What is the American standard for acupuncture? – why

After all this he wondered. “If acupuncture already stems from vastly different traditions, and if practitioners end up doing something very different to their patients anyway, then he would prefer one national standard, such as a national qualifying examination. Why are you trying to do it?”

“If I didn’t know anything about Chinese medicine or acupuncture, what they were using… would be a black box of jargon? But I have studied and practiced for 15 years, so I understand. I did,” Fan said. “For me, it was really interesting how they got to those points or how they got to a certain formula,” he said. “None of them were consistent.”

Huang said variations are features, not bugs. To him, acupuncture was like the slime his 8-year-old son used to play with.

“It … sticks to the dirt, it sticks to Lego, and it sticks to everything it touches,” he said. “Chinese medicine has a similar context in terms of culture. It is tied to many cultural practices, regulations and other related medical practices.”

He said trying to create one standardized acupuncture trial in the United States would be like trying to solidify slime, which is pointless and serves no purpose.

Instead, schools should focus on teaching patient safety and the logistics of running a private clinic, he said. Don’t focus too much on the specific types of acupuncture that the Board has determined should be standard.

Tyler Huang prepares to administer acupuncture to a patient.Credit: Nikki Beribault
Tyler Huang prepares to administer acupuncture to a patient. (Courtesy of Nikki Beribault)

This idea is not popular among some acupuncturists. We argue that standards are needed in this field because without standards no one will take them seriously. Licensed acupuncturist Elaine Wolfe Comalou has practiced in Virginia since the 1990s and worked with lawmakers in the state to help pass regulations.

“The regime didn’t have confidence that they knew what we were doing,” she said.

Anyone can be a master of acupuncture, even if they don’t know what they are doing. Although rare, adverse acupuncture outcomes such as bleeding, bruising, and nerve damage can occur.

“I found it helpful to have a test that could be designated as an independent test not offered by the school and could be given some degree of recognition,” Comaro said.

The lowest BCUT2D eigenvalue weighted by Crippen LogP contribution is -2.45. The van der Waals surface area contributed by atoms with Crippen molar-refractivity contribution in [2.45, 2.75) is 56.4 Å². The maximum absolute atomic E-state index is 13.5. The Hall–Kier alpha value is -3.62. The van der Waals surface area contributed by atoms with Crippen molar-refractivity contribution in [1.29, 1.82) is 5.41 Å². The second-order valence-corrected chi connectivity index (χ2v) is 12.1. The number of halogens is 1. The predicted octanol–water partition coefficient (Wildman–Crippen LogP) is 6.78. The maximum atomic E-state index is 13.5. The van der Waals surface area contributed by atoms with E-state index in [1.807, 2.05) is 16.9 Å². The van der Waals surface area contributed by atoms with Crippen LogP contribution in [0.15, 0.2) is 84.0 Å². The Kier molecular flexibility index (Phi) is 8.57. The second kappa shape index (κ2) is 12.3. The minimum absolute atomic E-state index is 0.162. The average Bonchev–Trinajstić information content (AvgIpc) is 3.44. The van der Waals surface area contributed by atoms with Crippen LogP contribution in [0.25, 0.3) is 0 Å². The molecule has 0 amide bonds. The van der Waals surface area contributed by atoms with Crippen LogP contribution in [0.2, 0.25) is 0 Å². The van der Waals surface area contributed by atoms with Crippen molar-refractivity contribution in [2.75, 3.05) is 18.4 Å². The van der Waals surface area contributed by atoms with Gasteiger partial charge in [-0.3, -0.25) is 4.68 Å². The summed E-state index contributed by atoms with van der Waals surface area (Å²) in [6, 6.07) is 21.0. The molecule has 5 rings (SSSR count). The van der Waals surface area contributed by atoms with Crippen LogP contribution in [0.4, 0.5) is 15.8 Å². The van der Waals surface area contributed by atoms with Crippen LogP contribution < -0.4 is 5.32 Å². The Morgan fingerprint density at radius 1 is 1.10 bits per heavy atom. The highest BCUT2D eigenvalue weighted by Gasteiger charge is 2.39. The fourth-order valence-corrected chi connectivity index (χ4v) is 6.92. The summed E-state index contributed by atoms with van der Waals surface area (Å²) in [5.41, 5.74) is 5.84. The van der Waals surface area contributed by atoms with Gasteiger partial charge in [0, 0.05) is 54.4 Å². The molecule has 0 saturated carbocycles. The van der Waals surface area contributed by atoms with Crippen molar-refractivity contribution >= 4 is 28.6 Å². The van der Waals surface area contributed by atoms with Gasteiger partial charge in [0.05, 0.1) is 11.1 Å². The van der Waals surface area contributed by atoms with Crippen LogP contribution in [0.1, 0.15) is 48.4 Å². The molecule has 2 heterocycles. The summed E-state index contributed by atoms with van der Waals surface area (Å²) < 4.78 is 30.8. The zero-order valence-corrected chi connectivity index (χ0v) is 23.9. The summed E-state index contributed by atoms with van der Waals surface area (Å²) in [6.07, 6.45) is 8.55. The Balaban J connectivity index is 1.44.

Mina Larson, chief executive of the National Acupuncture and Oriental Medicine Accreditation Board, a national board of acupuncture and moxibustion, said having such standards could also mean that acupuncture is covered by insurance. said.

Larson said having standards and regulations is key to expanding access to this treatment.

He also said the board will review the standards every five years. And they have extensively researched the field to ensure that its regulations apply to different acupuncture traditions and can reflect the diversity of the field. The purpose of the national exam is to ensure that those entering the field understand the basics of physiology and anatomy.

Emily Croatre, a law professor at the University of Kent, UK, is studying how governments regulate alternative medicine. She said there are always trade-offs when applying rules made for Western medicine to other medicines. Staying out means patients can be at risk with expensive treatments, but they are less effective and less reliable. But creating regulations means that organizations will have to decide what acupuncture looks like and who can receive it.

Different countries may come to very different conclusions. For example, in the UK private acupuncturists are not required to register with the State Agency to practice. But in France, just across the English Channel, only health care providers, such as doctors and nurses, can officially give people acupuncture.

Croatre adds that this balancing act applies not only to acupuncture, but also to other Western medical traditions outside the scope of Western biomedicine: Ayurveda, naturopathic medicine, and other types of alternative medicine. rice field.

“When regulating these particular practices, by regulating them according to the standards to which we are accustomed in the West, we should end up justifying only certain forms and rethinking what different traditions should be. There is always the danger of becoming

It’s a delicate balance between setting standards, protecting patient health, and protecting the traditions that made these practices so appealing in the first place.

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